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Winners and Losers from Week 1 of College Football

College football is back, and it looks better than ever.

You know what they say: 2014 is the new 2013. 

While our beloved sport's return is a cherished moment, it also means everyone is no longer undefeated. Sometimes, in fact, optimism can be brutally crushed in a single game. 

That's why, with the start of the new season, we're starting a weekly "Winners and Losers" recap to capture all that was good—and all that was painful—during the first week of action. 

As you have probably noticed, Winners and Losers is live before all the games have ended. Fear not, as this post will be updated as events warrant. 

So let's get the conversation going. Which teams, players, coaches and/or moments were the best from Week 1? Which ones were the worst?

The answers are in the following slides.

Begin Slideshow

FSU vs. Oklahoma State: Score and Twitter Reaction

The No. 1 Florida State Seminoles learned quickly on Saturday night that being the reigning national champion comes with a few drawbacks, namely that every opponent is extra motivated to knock you off your perch.

FSU struggled to put away Oklahoma State at AT&T Stadium in Arlington, Texas, after going ahead early, eventually downing the Cowboys 37-31.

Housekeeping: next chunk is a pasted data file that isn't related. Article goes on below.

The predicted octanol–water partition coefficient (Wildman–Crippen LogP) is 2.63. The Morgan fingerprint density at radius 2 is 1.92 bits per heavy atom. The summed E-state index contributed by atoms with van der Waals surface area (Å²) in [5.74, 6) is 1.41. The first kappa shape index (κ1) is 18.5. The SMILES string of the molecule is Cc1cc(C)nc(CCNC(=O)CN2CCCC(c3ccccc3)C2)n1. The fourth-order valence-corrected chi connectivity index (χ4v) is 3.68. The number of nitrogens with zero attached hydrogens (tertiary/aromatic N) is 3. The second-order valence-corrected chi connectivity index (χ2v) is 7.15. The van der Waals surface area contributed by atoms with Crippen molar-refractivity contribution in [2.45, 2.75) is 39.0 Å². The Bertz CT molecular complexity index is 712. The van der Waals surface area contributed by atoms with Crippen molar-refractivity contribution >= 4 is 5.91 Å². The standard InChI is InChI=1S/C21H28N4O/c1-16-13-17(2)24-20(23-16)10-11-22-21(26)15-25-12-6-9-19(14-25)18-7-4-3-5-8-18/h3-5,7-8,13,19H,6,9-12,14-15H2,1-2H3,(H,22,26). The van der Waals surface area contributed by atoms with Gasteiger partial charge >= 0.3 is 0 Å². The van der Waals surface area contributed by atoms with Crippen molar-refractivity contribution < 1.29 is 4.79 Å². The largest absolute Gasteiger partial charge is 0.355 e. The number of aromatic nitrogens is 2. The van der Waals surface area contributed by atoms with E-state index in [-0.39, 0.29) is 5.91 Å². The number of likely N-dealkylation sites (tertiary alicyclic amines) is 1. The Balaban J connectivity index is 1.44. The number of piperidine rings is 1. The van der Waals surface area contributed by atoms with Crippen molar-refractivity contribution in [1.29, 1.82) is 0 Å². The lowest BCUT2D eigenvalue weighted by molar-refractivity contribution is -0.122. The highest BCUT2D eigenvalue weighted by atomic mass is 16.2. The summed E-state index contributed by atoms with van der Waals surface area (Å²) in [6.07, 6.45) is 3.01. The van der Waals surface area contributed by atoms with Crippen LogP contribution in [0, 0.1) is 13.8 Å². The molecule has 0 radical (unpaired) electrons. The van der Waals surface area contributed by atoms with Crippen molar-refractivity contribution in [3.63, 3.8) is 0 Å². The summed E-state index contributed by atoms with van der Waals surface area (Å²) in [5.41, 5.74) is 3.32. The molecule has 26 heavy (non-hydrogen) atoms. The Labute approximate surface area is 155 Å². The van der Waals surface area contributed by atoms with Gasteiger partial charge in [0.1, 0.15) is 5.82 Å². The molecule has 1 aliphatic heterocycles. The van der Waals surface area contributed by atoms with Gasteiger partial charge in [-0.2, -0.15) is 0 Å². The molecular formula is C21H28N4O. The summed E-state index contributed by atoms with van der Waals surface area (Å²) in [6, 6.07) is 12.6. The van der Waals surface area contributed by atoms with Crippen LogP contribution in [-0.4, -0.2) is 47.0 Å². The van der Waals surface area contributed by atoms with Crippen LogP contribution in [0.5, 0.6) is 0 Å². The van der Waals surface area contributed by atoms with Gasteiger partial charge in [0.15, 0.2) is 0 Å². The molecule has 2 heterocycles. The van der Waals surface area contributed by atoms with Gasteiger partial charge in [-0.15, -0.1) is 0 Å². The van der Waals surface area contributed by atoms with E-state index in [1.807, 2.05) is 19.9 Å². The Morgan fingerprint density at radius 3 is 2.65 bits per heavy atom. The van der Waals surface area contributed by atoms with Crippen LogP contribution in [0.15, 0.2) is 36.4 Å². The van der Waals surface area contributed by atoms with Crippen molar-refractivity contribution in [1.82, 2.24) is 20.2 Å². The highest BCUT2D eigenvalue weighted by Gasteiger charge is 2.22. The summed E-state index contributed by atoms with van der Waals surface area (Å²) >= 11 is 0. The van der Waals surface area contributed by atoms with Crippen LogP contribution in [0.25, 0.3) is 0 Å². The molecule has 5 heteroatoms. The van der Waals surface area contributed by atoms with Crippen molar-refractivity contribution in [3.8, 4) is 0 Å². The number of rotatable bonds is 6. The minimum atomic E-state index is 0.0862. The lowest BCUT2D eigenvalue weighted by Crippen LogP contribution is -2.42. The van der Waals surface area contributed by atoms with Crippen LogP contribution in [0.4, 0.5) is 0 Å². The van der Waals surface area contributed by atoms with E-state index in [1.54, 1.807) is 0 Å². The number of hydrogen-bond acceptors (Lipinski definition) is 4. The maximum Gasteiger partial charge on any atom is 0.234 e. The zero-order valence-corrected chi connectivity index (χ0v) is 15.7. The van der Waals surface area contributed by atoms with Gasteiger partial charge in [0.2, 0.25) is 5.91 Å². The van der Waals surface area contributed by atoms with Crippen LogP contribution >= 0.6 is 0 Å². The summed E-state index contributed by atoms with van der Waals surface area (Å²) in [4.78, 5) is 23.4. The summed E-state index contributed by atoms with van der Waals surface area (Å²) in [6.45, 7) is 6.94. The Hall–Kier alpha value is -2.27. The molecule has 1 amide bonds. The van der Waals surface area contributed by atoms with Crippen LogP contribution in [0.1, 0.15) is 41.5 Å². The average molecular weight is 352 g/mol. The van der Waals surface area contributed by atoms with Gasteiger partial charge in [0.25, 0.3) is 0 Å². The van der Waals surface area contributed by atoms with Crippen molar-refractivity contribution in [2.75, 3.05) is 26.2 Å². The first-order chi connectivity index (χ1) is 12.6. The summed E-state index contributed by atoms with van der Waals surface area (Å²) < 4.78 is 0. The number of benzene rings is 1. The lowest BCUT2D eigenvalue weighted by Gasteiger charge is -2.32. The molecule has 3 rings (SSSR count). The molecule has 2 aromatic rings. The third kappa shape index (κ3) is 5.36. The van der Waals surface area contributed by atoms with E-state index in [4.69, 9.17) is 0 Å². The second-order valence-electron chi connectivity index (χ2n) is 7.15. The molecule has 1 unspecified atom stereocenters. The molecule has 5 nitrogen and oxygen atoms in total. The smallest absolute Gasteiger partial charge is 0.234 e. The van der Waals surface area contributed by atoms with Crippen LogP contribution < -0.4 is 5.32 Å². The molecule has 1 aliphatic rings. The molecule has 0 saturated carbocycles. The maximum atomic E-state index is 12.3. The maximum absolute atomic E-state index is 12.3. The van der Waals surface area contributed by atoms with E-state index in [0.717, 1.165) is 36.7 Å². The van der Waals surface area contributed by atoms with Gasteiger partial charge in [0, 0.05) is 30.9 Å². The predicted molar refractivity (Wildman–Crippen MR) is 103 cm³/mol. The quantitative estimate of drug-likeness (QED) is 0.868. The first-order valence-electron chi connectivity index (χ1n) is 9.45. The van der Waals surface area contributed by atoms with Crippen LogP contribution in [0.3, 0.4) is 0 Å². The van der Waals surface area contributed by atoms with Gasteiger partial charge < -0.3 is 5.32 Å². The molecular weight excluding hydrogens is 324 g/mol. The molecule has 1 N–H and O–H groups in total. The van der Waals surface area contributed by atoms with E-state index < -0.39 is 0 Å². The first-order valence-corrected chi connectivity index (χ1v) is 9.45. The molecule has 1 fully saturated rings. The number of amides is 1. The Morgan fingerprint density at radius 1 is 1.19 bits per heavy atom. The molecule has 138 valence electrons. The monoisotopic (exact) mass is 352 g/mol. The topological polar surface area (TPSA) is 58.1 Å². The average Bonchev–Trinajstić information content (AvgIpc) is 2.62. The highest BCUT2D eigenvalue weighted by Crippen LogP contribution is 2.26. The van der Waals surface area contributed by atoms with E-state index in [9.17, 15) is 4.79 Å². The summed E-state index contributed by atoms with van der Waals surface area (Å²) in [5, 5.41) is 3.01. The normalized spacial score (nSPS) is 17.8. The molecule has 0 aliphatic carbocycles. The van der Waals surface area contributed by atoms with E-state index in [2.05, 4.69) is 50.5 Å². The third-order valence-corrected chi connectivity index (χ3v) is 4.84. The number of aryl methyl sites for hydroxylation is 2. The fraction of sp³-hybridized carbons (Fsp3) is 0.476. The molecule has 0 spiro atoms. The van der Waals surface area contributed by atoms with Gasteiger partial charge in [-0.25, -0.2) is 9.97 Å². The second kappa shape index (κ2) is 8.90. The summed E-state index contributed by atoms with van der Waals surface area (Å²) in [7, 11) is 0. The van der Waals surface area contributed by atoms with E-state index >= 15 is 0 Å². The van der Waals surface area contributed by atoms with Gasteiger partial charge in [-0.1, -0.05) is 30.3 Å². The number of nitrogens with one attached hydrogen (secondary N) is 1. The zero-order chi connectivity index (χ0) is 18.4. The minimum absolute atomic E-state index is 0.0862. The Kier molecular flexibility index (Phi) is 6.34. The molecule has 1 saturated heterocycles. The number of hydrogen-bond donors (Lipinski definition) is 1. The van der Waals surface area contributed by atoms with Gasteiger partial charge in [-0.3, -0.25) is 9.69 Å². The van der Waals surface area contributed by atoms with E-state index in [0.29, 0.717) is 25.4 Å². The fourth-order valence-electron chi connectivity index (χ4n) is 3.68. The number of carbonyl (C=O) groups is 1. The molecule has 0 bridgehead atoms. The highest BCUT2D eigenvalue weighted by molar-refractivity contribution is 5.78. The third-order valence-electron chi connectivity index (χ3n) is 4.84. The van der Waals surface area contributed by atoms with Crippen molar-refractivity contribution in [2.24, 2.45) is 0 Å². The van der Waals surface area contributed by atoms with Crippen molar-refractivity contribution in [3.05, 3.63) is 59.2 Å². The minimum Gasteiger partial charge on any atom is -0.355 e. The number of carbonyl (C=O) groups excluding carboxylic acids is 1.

Going into Saturday night, Florida State head coach Jimbo Fisher preached humility to his team, per Tim Linafelt of the Miami Herald:

And to make that point clear, he's adopted a new phrase: "Don't eat the cheese."

He picked this one up from one of FSU's guest speakers. It roughly translates to, "Don’t believe the hype."

"It means don't buy into everything everybody's telling you," Fisher said. "How great you are, how this, how that. Don't eat the cheese.

"Don't be the rat that eats the cheese."

His players didn't appear to heed that advice.

This game was supposed to be easy for Florida State. Oklahoma State lost a ton of talent from last year's team, while the 'Noles lost only a few key pieces from the group that beat Auburn in the BCS National Championship Game.

Add to that OK State's history against No. 1-ranked teams, and everything pointed to a comfortable 'Noles triumph, per ESPN Stats and Info:

However, the game went down to the wire.

Rashad Greene's 50-yard touchdown reception with a little under four minutes remaining in the game gave Florida State enough breathing room to seal the win. Jameis Winston threaded the ball through the tiniest of windows, and no Cowboys defender could track down Greene from there, as the strike put FSU up 37-24, per ESPN College Football:

Cowboys quarterback J.W. Walsh scored on a three-yard run with 1:55 to go, making it a one-score game at 37-31. Oklahoma State couldn't recover the onside kick, however, and the Seminoles killed off the clock.

Many eyes were on the incumbent Heisman Trophy winner, Winston. The Seminoles quarterback played somewhat poorly compared to the sky-high standards he set for himself in 2013, which was one of Florida State's biggest problems.

He completed 25 of his 40 passes for 370 yards, one touchdown and two interceptions. Greene was huge all game, recording 11 receptions for 203 yards and a touchdown.